Could the 2019 Texas Tick Season be Worse than Usual?

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Tony Maples Photography


Tick season is here, and unfortunately, here in Texas, it may mean a massive tick population increase. It’s been predicted that 2019 will bear a high number of ticks as compared to recent years. They’re thriving thanks, in part, to the wet year we’ve had to date, in addition to warmer temperatures, which allow ticks to be considerably active early and for longer periods throughout the year.

In Texas this year, tick season started in late April and will likely run through October, a much longer period than usual. Online sources indicate that with the added humidity resulting from El Niño, the three tick species known to do well in Texas, the Rocky Mountain Wood, the Brown Dog, and the Western Blacklegged, will see alarming increases in their numbers. With that comes the need for increased awareness around tick-borne illnesses. Lyme disease is known to be carried by the black-legged ticks. They’re known to have two-to-three-year life cycles which are most active between the months of May and July. They’re also common carriers of such things as Rocky Mountain Spotted Fever, the Powassan virus, Tularemia, and Babesiosis.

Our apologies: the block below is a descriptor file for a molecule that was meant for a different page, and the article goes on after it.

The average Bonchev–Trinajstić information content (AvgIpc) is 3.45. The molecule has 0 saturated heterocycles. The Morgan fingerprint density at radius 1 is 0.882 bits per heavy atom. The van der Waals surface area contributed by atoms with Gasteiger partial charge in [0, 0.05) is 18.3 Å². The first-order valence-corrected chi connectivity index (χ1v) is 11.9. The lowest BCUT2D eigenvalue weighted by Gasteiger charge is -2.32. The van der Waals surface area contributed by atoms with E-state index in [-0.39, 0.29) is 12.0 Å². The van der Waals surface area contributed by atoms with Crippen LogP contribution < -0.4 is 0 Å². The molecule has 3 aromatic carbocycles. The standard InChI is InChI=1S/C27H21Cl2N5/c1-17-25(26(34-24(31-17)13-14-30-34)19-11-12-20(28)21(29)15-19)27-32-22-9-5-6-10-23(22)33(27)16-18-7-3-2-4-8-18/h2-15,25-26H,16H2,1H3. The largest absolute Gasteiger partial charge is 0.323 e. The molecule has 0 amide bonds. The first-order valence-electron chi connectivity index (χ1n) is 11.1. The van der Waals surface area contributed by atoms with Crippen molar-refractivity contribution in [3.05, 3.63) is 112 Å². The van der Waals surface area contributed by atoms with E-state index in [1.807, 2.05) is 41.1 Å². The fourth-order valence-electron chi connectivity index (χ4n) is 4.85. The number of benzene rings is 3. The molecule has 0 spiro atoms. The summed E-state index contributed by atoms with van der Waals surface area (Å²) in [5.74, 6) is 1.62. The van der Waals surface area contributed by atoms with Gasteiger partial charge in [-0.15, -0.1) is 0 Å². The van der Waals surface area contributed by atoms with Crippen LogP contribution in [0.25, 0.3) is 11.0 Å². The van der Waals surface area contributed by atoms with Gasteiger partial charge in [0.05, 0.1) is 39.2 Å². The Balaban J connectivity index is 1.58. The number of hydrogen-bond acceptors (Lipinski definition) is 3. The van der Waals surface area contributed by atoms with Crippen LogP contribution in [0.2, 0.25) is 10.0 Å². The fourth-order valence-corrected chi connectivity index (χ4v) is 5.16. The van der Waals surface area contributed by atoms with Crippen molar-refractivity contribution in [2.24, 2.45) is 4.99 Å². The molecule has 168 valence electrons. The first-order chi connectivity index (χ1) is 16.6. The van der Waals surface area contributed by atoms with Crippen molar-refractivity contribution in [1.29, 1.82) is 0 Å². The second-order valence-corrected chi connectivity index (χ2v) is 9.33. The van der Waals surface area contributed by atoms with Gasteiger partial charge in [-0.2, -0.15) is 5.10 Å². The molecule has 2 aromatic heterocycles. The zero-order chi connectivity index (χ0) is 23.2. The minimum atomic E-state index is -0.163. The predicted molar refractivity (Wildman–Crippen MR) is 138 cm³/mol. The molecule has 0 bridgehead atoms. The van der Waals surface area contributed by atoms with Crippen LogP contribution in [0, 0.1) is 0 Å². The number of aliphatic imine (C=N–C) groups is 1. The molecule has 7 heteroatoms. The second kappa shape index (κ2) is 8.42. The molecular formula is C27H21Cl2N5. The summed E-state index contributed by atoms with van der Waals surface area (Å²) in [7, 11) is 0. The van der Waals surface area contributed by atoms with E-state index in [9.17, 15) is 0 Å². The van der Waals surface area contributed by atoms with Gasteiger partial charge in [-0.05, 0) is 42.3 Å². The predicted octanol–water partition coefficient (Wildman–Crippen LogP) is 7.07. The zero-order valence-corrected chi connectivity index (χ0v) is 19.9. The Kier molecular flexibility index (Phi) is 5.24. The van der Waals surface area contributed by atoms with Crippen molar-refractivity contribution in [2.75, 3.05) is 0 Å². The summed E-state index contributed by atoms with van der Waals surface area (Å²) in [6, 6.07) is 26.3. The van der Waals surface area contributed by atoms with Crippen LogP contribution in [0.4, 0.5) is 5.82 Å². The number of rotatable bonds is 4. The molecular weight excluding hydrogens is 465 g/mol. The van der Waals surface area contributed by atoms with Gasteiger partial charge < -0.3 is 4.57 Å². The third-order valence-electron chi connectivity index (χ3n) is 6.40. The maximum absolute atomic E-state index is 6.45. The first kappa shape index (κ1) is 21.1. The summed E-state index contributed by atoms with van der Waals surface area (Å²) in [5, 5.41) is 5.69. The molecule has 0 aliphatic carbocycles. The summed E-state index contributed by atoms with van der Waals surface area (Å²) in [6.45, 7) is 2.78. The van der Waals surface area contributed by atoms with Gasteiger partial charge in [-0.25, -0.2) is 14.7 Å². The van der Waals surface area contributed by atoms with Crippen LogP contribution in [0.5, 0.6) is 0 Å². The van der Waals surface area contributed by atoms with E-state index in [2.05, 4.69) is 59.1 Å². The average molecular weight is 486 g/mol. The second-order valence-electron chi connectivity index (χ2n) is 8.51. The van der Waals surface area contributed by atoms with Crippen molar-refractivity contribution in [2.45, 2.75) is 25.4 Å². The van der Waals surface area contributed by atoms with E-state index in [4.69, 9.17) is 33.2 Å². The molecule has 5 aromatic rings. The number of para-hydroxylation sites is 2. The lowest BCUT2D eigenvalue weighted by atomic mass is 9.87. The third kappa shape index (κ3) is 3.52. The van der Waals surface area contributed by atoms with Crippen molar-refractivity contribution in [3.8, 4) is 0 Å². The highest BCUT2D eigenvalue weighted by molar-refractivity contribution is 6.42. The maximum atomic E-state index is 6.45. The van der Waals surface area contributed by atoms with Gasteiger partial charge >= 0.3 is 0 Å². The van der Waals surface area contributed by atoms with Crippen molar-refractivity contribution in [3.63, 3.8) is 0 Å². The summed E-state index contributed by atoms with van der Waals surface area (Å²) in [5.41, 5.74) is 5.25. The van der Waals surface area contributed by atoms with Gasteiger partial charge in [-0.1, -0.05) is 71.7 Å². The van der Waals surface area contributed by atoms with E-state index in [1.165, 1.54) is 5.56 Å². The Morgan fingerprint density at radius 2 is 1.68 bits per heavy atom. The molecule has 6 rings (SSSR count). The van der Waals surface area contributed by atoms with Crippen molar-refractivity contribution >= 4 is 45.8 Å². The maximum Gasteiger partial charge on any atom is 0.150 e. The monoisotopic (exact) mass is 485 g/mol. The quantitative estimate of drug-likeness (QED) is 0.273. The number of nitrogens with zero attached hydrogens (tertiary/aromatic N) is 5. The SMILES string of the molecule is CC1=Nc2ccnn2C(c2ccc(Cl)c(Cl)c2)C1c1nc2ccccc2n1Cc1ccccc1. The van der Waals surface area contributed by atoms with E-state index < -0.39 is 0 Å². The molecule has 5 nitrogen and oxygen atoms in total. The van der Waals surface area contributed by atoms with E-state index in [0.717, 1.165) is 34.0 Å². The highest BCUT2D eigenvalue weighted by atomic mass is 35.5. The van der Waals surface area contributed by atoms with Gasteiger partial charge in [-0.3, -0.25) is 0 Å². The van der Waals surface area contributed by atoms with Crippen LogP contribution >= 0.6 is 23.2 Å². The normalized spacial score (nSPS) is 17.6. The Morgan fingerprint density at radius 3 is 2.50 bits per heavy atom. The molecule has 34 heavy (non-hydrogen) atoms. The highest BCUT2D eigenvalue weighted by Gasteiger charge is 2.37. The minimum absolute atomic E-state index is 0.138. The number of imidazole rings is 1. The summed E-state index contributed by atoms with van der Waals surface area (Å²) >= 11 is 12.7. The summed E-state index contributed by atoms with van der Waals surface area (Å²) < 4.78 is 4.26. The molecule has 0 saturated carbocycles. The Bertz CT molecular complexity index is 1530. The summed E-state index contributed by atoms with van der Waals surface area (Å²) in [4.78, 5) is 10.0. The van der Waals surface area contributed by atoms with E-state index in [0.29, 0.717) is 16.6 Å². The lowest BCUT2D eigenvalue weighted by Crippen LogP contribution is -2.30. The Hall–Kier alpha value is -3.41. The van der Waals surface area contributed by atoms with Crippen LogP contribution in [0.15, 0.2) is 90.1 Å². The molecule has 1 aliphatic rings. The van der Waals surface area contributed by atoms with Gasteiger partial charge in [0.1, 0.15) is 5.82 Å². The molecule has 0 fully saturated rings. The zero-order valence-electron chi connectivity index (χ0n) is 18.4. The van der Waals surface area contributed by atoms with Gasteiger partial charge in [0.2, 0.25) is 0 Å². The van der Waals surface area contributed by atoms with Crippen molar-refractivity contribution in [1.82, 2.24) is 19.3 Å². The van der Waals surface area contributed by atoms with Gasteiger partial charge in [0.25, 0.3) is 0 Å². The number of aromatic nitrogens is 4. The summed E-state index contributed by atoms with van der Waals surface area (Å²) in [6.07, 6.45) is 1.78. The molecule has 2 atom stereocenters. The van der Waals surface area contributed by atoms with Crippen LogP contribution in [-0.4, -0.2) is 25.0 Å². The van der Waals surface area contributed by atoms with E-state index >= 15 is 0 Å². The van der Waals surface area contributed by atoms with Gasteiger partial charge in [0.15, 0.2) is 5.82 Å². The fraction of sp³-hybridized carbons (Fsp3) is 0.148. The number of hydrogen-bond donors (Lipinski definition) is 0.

Could the 2019 Texas Tick Season be Worse than Usual?

Photo: Flickr/Fairfax County

Although Lyme disease seems to be more well-known as being carried by ticks, Texans need to be aware of all the ailments a tick can carry and pay attention to signs and symptoms. Nausea, fatigue, headaches, and fever can result, and if there’s even the slightest thought that this may be bite-related, this person should seek medical attention. These microscopic creatures can be hard to detect, and so you can imagine that a bite from one is also rather minute.

The best route for those who wish to maintain a healthy outdoor lifestyle is to be preventative. Consistently use bug repellent with permethrin, put on thick socks, and, where possible, wear boots and long pants. Try to avoid areas with high grass or brush with lots of leaves. Give your body a thorough check if you’ve been in an area prone to ticks. If you find one, remove it with tweezers immediately, and call your doctor if you begin to experience any of the symptoms noted above. If you have pets, don’t leave them out of this equation. Check them frequently for ticks and consult your vet for tick prevention for dogs and cats.